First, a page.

The Other Story of Huipiles
"We are daughters of the grandmothers who will not die, they live in the universe of our weavings."
Most likely you are familiar with the beautiful traditional blouses worn by Maya women, called huipiles (pronounced whip-peals, sometimes written "güipiles"). The blouses are one of a kind, handwoven on a backstrap loom, each usually taking at least a couple of months to complete. Perhaps you are also familiar with some of the history, that different communities have different huipiles, and that a huipil can signify social status or have ceremonial significance. They are an important part of Maya cultural identity that dates back to pre-hispanic times. Currently, huipiles are at the root of two very different social justice struggles. First, there is the struggle to protect the traditional designs from being appropriated by domestic or international fashion designers or factories; secondly, there is the struggle to make sure the weavers receive a fair payment for their used or “recycled” huipiles.
AFEDES (Asociacion Femenina para el Desarrollo de Sacatepequez), a group of women weavers from Santiago Sacatepequez in Guatemala have been working to organize their community to protect their collective intellectual property rights. Positioning their weaving designs as more than just designs but as part of their cultural identity, they have presented Initiative 5247 to the Guatemalan Congress. If it is passed into law (and there are still many challenges ahead), it would result in collective recognition as well as the need for permission and/or compensation to the indigenous weavers for the use of their designs.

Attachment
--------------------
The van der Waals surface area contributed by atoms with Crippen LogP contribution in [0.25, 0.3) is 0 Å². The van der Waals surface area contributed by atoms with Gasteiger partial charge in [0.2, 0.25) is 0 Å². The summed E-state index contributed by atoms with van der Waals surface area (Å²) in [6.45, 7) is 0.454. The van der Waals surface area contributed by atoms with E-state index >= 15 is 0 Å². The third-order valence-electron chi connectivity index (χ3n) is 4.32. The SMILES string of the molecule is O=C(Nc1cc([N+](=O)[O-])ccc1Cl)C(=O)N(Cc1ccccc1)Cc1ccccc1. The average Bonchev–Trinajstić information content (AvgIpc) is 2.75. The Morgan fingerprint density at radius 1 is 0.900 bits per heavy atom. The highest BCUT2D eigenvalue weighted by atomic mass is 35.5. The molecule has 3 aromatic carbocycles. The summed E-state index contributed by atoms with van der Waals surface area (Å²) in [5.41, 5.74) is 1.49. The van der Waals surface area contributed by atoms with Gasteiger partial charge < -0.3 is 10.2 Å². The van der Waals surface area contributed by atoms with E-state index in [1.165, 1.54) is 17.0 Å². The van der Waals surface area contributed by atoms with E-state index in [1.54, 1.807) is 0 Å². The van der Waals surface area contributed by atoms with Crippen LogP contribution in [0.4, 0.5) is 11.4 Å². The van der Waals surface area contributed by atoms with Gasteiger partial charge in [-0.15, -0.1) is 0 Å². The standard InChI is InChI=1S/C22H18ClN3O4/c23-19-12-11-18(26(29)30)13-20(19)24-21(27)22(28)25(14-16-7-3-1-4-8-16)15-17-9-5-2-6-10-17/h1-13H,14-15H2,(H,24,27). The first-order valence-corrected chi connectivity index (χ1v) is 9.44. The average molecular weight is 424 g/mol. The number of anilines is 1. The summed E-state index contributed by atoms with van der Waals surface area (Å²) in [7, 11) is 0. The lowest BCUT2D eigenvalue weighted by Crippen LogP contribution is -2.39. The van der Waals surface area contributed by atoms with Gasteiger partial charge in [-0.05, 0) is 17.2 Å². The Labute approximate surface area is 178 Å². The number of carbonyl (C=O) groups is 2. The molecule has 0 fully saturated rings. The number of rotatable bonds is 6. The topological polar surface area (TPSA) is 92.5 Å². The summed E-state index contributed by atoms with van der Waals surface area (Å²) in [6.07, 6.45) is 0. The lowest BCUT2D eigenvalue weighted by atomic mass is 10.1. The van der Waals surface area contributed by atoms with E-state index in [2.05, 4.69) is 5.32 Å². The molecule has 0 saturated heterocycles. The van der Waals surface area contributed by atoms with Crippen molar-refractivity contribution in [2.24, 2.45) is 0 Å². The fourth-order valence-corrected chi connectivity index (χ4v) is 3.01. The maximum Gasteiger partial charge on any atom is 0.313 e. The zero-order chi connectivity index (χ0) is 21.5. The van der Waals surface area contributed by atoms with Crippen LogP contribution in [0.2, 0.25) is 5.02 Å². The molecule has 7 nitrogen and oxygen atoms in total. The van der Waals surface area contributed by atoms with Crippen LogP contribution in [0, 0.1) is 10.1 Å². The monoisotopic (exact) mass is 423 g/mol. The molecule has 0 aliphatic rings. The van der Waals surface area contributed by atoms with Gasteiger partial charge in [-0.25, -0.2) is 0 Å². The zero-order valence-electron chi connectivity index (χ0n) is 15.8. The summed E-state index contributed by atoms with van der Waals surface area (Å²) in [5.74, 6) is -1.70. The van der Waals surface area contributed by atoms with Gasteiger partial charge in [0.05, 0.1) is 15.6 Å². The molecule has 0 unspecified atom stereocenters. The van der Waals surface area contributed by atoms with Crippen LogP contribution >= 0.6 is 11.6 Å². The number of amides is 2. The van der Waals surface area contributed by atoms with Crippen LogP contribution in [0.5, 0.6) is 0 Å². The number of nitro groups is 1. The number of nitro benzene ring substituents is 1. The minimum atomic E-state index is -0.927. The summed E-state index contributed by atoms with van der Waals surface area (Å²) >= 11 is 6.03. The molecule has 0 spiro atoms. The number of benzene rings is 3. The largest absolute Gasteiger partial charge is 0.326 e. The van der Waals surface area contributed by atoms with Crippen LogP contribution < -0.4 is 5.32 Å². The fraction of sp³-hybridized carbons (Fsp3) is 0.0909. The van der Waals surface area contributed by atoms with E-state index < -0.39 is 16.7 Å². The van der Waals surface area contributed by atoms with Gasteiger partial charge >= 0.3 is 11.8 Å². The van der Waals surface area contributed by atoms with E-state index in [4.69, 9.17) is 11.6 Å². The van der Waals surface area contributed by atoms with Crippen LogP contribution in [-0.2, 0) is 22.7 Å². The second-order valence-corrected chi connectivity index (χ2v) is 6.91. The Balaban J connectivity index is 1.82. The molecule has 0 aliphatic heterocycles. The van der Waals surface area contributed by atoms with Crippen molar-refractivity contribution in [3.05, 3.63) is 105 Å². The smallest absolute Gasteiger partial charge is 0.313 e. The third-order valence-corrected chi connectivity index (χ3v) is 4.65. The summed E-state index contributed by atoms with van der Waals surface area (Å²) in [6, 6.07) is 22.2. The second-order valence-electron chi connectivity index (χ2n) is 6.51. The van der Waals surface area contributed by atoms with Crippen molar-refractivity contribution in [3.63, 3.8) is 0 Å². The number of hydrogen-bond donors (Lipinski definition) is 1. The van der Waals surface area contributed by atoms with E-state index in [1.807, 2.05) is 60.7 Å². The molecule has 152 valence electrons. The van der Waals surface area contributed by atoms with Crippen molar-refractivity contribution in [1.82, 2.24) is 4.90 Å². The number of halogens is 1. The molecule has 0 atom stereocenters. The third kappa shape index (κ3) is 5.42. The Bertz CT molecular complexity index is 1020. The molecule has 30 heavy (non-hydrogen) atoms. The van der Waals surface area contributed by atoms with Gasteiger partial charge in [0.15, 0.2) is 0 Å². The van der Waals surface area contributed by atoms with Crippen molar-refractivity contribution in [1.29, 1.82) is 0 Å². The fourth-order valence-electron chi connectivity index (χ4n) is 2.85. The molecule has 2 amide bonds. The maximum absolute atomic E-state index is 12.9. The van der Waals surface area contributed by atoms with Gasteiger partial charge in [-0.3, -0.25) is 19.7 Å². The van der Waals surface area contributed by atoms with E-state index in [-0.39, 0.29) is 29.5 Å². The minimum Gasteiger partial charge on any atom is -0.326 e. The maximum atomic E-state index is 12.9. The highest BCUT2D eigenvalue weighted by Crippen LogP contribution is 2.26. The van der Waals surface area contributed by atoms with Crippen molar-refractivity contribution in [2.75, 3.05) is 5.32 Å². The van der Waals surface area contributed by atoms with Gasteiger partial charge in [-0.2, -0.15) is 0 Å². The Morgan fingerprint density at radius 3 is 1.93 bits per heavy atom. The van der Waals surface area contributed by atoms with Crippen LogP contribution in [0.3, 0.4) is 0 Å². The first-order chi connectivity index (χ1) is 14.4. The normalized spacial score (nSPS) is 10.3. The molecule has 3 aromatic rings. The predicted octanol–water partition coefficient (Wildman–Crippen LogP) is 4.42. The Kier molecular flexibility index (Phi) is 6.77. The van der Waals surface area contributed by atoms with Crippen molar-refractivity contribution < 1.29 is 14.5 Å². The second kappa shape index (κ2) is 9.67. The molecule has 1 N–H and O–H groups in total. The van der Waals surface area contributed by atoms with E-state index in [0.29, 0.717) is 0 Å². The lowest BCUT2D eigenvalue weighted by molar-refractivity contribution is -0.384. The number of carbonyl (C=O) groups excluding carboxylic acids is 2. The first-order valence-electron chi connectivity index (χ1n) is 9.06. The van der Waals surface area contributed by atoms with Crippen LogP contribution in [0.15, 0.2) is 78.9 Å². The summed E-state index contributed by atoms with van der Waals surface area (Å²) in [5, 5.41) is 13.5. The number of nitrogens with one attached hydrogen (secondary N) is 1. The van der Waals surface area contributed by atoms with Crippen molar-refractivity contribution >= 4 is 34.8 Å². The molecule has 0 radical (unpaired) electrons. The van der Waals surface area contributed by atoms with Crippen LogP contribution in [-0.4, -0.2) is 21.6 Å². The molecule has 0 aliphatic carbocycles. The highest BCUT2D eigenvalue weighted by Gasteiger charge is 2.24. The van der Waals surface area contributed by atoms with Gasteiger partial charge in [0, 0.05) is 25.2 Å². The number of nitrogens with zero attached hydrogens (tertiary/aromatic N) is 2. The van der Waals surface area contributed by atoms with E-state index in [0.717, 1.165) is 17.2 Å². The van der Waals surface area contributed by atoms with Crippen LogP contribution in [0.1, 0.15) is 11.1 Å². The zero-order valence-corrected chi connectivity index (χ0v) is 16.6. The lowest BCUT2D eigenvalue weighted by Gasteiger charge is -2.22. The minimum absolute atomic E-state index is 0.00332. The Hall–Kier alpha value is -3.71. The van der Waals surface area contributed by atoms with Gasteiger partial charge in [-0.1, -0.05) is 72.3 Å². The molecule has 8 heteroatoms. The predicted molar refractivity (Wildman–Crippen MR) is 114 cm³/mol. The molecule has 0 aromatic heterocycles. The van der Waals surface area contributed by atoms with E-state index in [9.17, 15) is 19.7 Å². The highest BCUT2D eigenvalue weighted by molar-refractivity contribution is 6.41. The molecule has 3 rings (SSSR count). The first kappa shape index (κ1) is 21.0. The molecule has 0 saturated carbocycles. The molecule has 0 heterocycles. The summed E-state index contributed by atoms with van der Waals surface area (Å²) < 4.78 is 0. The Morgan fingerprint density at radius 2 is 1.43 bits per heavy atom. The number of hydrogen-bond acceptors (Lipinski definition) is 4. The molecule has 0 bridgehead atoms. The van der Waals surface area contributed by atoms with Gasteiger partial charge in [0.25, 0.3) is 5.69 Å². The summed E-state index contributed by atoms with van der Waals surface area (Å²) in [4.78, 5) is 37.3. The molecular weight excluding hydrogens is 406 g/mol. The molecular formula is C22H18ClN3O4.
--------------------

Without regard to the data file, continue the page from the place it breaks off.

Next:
Back in August, AFEDES went to Quetzaltenango to organize more women into the movement. Mayamam Weavers and two other women’s groups from Cajola sent representatives. Along with protecting their intellectual rights, the movement seeks to educate and organize Maya women, who have been excluded for the most part from much of Guatemalan society. They will be investigating the cultural history of their textiles among other activities. Our Maria Vail will serve as representative to the movement on an ongoing basis.
The other social struggle is to educate consumers both in Guatemala and internationally about the reality behind their purchases of “recycled” huipiles that have been made into bags or skirts or belts or whatnot. “Recycled” brings a U.S. consumer social stamp of approval, currently it’s a hot trend. We as consumers feel good about a purchase that says “recycled” because we think we are saving something from the landfill. Recycled huipiles however, are a very different story. Many Maya women living in poverty are forced to sell their huipiles at a fraction of their value in order to pay for their child’s school, medicine or to put food on the table. “Middle men (or women)” travel to villages going door to door pressuring these women to sell their huipiles for only $3 or $4 and in turn resell it to businesses who cut them up to make purses, shoes, backpacks and more. In this case, the huipiles are often sold by weight not taking into consideration the detail or patterns that each huipil has. Giving up their huipil leads to many problems. The women are losing a piece of their identity as they give up part of their traditional dress (they replace their huipil with an inexpensive factory made blouse) and the work of the backstrap weavers continues to be devalued. While many of these blouses may be labeled “fair trade,” the informed buyer has to try to understand where the huipil originally came from and if the weaver or owner was paid a fair price.
For more information on this topic,